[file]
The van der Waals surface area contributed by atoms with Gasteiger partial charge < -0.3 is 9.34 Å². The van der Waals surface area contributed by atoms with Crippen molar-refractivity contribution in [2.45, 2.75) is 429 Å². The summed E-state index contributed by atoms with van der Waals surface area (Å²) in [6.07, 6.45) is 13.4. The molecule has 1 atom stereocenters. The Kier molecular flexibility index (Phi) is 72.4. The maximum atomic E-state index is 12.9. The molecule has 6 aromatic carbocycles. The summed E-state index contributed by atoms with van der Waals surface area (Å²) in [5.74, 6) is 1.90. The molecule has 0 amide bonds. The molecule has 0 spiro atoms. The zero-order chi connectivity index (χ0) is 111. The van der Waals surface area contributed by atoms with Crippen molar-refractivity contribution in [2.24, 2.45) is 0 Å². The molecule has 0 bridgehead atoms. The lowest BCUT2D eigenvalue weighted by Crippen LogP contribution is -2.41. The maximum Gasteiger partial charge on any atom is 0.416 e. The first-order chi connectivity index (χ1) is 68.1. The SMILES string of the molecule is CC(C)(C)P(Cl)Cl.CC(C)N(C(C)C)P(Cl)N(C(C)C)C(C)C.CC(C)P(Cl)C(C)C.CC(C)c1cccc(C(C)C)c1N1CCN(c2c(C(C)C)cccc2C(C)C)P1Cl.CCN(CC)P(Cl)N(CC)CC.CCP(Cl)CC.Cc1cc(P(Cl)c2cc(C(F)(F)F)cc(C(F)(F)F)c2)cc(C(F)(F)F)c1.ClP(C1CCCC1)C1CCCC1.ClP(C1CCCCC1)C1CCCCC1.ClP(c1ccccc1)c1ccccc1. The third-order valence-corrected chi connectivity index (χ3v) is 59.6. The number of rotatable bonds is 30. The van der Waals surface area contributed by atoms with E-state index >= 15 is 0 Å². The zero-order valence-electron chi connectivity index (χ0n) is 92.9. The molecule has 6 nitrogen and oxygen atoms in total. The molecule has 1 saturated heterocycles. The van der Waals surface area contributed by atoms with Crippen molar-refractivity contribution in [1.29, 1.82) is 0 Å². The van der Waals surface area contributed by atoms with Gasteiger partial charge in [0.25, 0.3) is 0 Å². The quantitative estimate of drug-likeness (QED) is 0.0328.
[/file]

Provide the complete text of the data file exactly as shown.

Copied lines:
The van der Waals surface area contributed by atoms with Gasteiger partial charge < -0.3 is 9.34 Å². The van der Waals surface area contributed by atoms with Crippen molar-refractivity contribution in [2.45, 2.75) is 429 Å². The summed E-state index contributed by atoms with van der Waals surface area (Å²) in [6.07, 6.45) is 13.4. The molecule has 1 atom stereocenters. The Kier molecular flexibility index (Phi) is 72.4. The maximum atomic E-state index is 12.9. The molecule has 6 aromatic carbocycles. The summed E-state index contributed by atoms with van der Waals surface area (Å²) in [5.74, 6) is 1.90. The molecule has 0 amide bonds. The molecule has 0 spiro atoms. The zero-order chi connectivity index (χ0) is 111. The van der Waals surface area contributed by atoms with Crippen molar-refractivity contribution in [2.24, 2.45) is 0 Å². The molecule has 0 bridgehead atoms. The lowest BCUT2D eigenvalue weighted by Crippen LogP contribution is -2.41. The maximum Gasteiger partial charge on any atom is 0.416 e. The first-order chi connectivity index (χ1) is 68.1. The SMILES string of the molecule is CC(C)(C)P(Cl)Cl.CC(C)N(C(C)C)P(Cl)N(C(C)C)C(C)C.CC(C)P(Cl)C(C)C.CC(C)c1cccc(C(C)C)c1N1CCN(c2c(C(C)C)cccc2C(C)C)P1Cl.CCN(CC)P(Cl)N(CC)CC.CCP(Cl)CC.Cc1cc(P(Cl)c2cc(C(F)(F)F)cc(C(F)(F)F)c2)cc(C(F)(F)F)c1.ClP(C1CCCC1)C1CCCC1.ClP(C1CCCCC1)C1CCCCC1.ClP(c1ccccc1)c1ccccc1. The third-order valence-corrected chi connectivity index (χ3v) is 59.6. The number of rotatable bonds is 30. The van der Waals surface area contributed by atoms with E-state index >= 15 is 0 Å². The zero-order valence-electron chi connectivity index (χ0n) is 92.9. The molecule has 6 nitrogen and oxygen atoms in total. The molecule has 1 saturated heterocycles. The van der Waals surface area contributed by atoms with Crippen molar-refractivity contribution in [1.29, 1.82) is 0 Å². The van der Waals surface area contributed by atoms with Gasteiger partial charge in [0.25, 0.3) is 0 Å². The quantitative estimate of drug-likeness (QED) is 0.0328.